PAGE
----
Or, if they were all Elden Ring, hi Hidetaka Miyazaki! Thank you for reading Destructoid.

In real life, we recommend games to people based on their personal tastes. While it’s tempting to use review aggregates to judge a work’s “objective” quality, this introduces all sorts of conundrums. Is Toy Story 2 a better movie than Everything Everywhere All At Once? Is Final Fantasy XIII a better game than God Hand? Scores and awards give a general idea of a work’s quality, but they are not definitive by any means. Therefore, our best move is to take several opinions into account and decide which games will resonate with us.

Whether you’re reading professional reviews or opinions on message boards, a greater diversity of critics helps you find voices that match yours. As much as I meme on our 6.5 score for A Link Between Worlds, it’s important for those opinions to be vocalized. The industry would stagnate if we collectively concluded that games like Breath of the Wild are indisputable 10/10s with no exceptions. Heck, I checked out Tony Hawk’s Pro Skater because of glowing reviews from people who didn’t like sports games. Now I have Superman by Goldfinger on my phone to this day.

There is no way to crown one game as “Game of the Year” without someone disagreeing, and that’s perfectly okay. It’s freeing to realize that scores and awards are suggestions at the end of the day. By getting past this hurdle, we can ground our opinions in our passion for the games we like instead of disdain for people we disagree with.

That’s just like, your opinion, man

Don’t get me wrong, I’m not arguing for review nihilism here. As a community, we can come to a consensus that Elden Ring is generally better than Bad Rats. I also totally understand why it’s upsetting when your favorite game doesn’t win an award. We naturally want to share our positive experiences with others, and few feelings are more validating than seeing a thing you love receive a great score or an award on a streaming service.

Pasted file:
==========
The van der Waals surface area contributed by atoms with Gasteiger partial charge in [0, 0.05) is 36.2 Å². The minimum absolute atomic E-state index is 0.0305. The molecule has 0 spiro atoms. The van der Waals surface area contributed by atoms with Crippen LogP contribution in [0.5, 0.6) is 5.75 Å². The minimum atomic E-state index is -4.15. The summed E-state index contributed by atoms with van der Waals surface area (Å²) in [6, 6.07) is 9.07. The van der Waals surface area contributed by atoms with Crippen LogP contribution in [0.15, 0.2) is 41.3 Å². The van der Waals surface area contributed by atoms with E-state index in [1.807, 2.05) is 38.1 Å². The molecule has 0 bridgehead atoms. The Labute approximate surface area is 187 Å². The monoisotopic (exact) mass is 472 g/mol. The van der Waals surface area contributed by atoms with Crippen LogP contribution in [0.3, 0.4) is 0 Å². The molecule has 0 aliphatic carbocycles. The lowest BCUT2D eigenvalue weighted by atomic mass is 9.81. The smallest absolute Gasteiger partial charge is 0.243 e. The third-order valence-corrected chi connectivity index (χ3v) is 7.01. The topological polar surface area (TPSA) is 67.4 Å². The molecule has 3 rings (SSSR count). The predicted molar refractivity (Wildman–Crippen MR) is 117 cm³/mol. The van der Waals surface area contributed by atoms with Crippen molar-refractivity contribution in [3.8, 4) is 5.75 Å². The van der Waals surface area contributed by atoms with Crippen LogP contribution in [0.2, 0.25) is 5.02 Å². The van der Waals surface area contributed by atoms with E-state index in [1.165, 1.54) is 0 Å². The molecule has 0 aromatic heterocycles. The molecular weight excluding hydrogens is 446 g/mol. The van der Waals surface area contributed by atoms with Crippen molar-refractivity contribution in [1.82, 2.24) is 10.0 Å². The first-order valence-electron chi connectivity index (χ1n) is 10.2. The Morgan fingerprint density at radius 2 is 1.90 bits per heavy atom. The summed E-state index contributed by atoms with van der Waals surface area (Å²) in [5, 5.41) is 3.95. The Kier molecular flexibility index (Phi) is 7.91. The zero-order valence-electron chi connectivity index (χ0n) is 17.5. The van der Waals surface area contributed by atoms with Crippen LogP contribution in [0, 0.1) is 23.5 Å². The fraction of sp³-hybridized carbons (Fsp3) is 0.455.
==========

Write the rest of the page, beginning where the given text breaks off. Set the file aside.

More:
It’s nearly impossible to tell which games will be timeless when they come out. Who knew that a game that sold so poorly like Earthbound would be a massive cult classic? Or maybe Donkey Kong Country didn’t become the game of the decade as one hilarious reviewer thought. To me, awards are more helpful as a general reference point than a conclusive mark of quality. If someone looks up “Game of the Year 2022” and sees all the winners and candidates across multiple sources, they’ll have a good idea of which games they should check out. Is this all-inclusive? Absolutely not. But it does approach a consensus, which is the best we can hope for.

In short, we’re all involved in an ongoing conversation for what games should and should not deserve a place in history. Just as those old scholars sat around wondering if you should read The Catcher in the Rye in school, we have the same discussions within the weird confines of the internet. No matter how hard we’ll try, we’ll never agree on a universal best game of the year, let alone of all time. Yet we’ll occasionally find common ground with those who share our tastes and learn about some other good games we’ve missed, and really, that’s the best we can hope for.

So go, tell people that your favorite Mario game is Sunshine or your favorite Zelda game is Link’s Awakening. That’s right, this was all an elaborate ruse to justify my pick for the best Zelda title. I make no apologies for this bamboozlement.

Timothy Monbleau